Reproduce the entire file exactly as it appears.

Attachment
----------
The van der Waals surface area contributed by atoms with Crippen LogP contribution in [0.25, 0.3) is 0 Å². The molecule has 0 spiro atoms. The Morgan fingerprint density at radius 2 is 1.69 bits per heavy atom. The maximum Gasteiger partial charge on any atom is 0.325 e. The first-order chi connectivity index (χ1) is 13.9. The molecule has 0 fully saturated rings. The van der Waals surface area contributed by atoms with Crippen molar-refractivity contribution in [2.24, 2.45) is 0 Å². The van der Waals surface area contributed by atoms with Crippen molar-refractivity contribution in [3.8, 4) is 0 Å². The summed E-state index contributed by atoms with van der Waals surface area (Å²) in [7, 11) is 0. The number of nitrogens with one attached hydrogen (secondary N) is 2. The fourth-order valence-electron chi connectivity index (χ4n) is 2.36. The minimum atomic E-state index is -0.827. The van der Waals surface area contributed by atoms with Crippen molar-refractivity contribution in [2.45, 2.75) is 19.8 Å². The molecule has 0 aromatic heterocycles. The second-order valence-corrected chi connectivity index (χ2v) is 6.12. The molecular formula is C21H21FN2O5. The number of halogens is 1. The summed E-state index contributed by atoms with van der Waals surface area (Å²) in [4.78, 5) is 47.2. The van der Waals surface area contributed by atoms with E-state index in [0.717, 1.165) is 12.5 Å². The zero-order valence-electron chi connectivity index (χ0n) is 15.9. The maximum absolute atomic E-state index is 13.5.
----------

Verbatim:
The van der Waals surface area contributed by atoms with Crippen LogP contribution in [0.25, 0.3) is 0 Å². The molecule has 0 spiro atoms. The Morgan fingerprint density at radius 2 is 1.69 bits per heavy atom. The maximum Gasteiger partial charge on any atom is 0.325 e. The first-order chi connectivity index (χ1) is 13.9. The molecule has 0 fully saturated rings. The van der Waals surface area contributed by atoms with Crippen molar-refractivity contribution in [2.24, 2.45) is 0 Å². The van der Waals surface area contributed by atoms with Crippen molar-refractivity contribution in [3.8, 4) is 0 Å². The summed E-state index contributed by atoms with van der Waals surface area (Å²) in [7, 11) is 0. The number of nitrogens with one attached hydrogen (secondary N) is 2. The fourth-order valence-electron chi connectivity index (χ4n) is 2.36. The minimum atomic E-state index is -0.827. The van der Waals surface area contributed by atoms with Crippen molar-refractivity contribution in [2.45, 2.75) is 19.8 Å². The molecule has 0 aromatic heterocycles. The second-order valence-corrected chi connectivity index (χ2v) is 6.12. The molecular formula is C21H21FN2O5. The number of halogens is 1. The summed E-state index contributed by atoms with van der Waals surface area (Å²) in [4.78, 5) is 47.2. The van der Waals surface area contributed by atoms with E-state index in [0.717, 1.165) is 12.5 Å². The zero-order valence-electron chi connectivity index (χ0n) is 15.9. The maximum absolute atomic E-state index is 13.5.